Terry Pierce was shocked this month when he found a man pointing a pistol in his face. “All this over a political statement over a hat,” Pierce told WBKO-TV, after a court hearing about the Feb. 16 incident at a Sam’s Club store in Bowling Green, Kentucky. Police say James Phillips was enraged because Pierce and his wife were wearing red “Make America Great Again” (MAGA) hats and, after a verbal exchange, Phillips pulled a .40-caliber Glock on Pierce. This was no idle threat. Phillips has a criminal record, including a 2013 charge of felony aggravated assault with a deadly weapon, and there was a round in the chamber of his Glock, police say. The man in the MAGA hat was dismayed.
“Everybody has a right to believe how they believe,” Pierce said Friday of the frightening encounter, “but you don’t have a right to tell somebody they can’t believe a certain way.”
Perhaps the most astonishing thing about that incident is that it happened in Warren County, Kentucky, which President Trump carried by a 30-point margin in 2016. It’s such a Republican stronghold that the local GOP congressman, Rep. Brett Guthrie, had no Democrat challenger in 2016 and won re-election in 2018 with 67% of the vote against Democrat Hank Linderman. If anti-Trump rage can make it dangerous to wear a MAGA cap in deep-red Bowling Green, how much more dangerous must it be to show support for the president in deep-blue Democrat-dominated urban coastal enclaves?
That was the subtext of last month’s incident at the Lincoln Memorial, where a group of Catholic schoolboys from Covington, Kentucky, found themselves harassed by a group of so-called “Black Hebrew Israelites.” This is a rather notorious cult, and video showed them “yelling the most obscene slurs at these boys,” as Lin Wood, attorney for Covington Catholic student Nick Sandmann, told Sean Hannity last week. Sandmann is suing the Washington Post for $250 million. Whether or not the Post is ever found guilty of defaming the 16-year-old, it’s obvious one reason video of Sandmann’s confrontation with Nathan Phillips went viral is that the Covington boys were wearing red MAGA hats. They’d bought the hats as souvenirs of their visit to the nation’s capital, evidently without realizing the pro-Trump hats might make them conspicuous in overwhelmingly liberal D.C. After the Black Hebrew Israelites had spent an hour yelling homophobic and anti-white slurs at the Catholic boys, who had come to Washington for the annual “March for Life,” they were approached by Phillips, who had attended an “Indigenous Peoples March” that day. This was how the video clip of Phillips beating his drum in front of Sandmann came to be, and what enraged liberals was the MAGA hat on Sandmann’s head and the smile on his face.
“The red MAGA hat is the new white hood,” left-wing actress Alyssa Milano proclaimed on Twitter. When this remark drew criticism, Ms. Milano doubled down, saying the hats are “synonymous with white nationalism and racism,” and accusing the Catholic teenagers of “flaunting their entitlement and displaying toxic masculinity.” The Covington boys were targeted for all this abuse, you understand, simply because their hats expressed support for the President of the United States, who just happened to win Kentucky by a 30-point margin over Hillary Clinton. (Covington, across the Ohio River from Cincinnati, is in Kenton County, which Trump won with nearly 60% of the vote.) The partisan divide in America is also a geographical divide. Alyssa Milano lives in Bell Canyon, California, which is 84% white, roughly comparable to Covington (87% white), but there the similarity ends. The annual median household income in Ms. Milano’s community is over $200,000, whereas it’s less than $44,000 in Kenton County, and Bell Canyon is in Ventura County, where Hillary beat Trump by a nearly 18-point margin.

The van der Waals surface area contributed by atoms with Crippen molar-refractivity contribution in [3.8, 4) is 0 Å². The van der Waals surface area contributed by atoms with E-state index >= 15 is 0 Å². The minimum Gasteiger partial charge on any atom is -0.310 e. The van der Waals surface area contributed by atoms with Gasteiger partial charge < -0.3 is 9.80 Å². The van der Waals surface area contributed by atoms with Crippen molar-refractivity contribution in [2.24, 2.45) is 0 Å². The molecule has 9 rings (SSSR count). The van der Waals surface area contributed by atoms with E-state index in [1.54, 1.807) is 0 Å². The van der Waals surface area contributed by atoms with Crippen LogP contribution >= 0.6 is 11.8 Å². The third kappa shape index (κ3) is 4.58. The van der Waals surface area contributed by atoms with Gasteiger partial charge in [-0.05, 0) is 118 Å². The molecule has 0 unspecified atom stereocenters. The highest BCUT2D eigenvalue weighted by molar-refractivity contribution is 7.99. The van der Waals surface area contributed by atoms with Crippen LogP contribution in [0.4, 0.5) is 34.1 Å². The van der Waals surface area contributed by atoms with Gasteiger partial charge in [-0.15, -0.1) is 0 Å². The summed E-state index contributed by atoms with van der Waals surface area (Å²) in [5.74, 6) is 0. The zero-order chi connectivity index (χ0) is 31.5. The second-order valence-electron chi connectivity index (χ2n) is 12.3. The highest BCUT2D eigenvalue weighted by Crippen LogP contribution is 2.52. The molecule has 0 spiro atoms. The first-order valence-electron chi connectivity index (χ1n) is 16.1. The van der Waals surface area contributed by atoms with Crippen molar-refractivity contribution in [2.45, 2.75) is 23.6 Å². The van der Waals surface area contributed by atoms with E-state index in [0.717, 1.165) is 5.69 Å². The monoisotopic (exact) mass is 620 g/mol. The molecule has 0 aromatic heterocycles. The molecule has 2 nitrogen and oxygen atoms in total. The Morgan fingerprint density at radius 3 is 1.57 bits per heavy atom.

What this shows is the extent to which Democrats have become the party of wealthy elites, including Hollywood celebrities, whereas Republicans represent the Middle American values of people in places like Covington. It’s easy for someone like Alyssa Milano to hurls insults at Catholic boys from Kentucky, because she’s never been to Covington and none of her friends in Hollywood wear MAGA hats. She hates everyone who voted for Trump, all 62.9 million of them, and this blind hatred of Republicans defines the current liberal worldview. Anyone who’s looked at the map of the 2016 election results can see how Democrats are isolated, living in like-minded enclaves. Of the 65.8 million votes Clinton won in 2016, more than a third of them, about 22.5 million, came from just six states (California, New York, Illinois, New Jersey, Massachusetts, and Virginia). The post-election boast that Clinton won the popular vote rests entirely on the lopsided majorities she got in California (a margin of about 4.3 million) and New York (by a margin of 1.7 million). It’s tautological to say that, in the places where most liberals live, most people are liberal, but the geographical concentration of Democrat voters is such that few of them actually know anything about the people who vote Republican. To liberals, therefore, those red hats with the “Make America Great Again” slogan symbolize a distant and alien tribe, and everything the liberal sees on his favorite cable-news outlets, CNN and MSNBC, tells him to hate the MAGA tribe.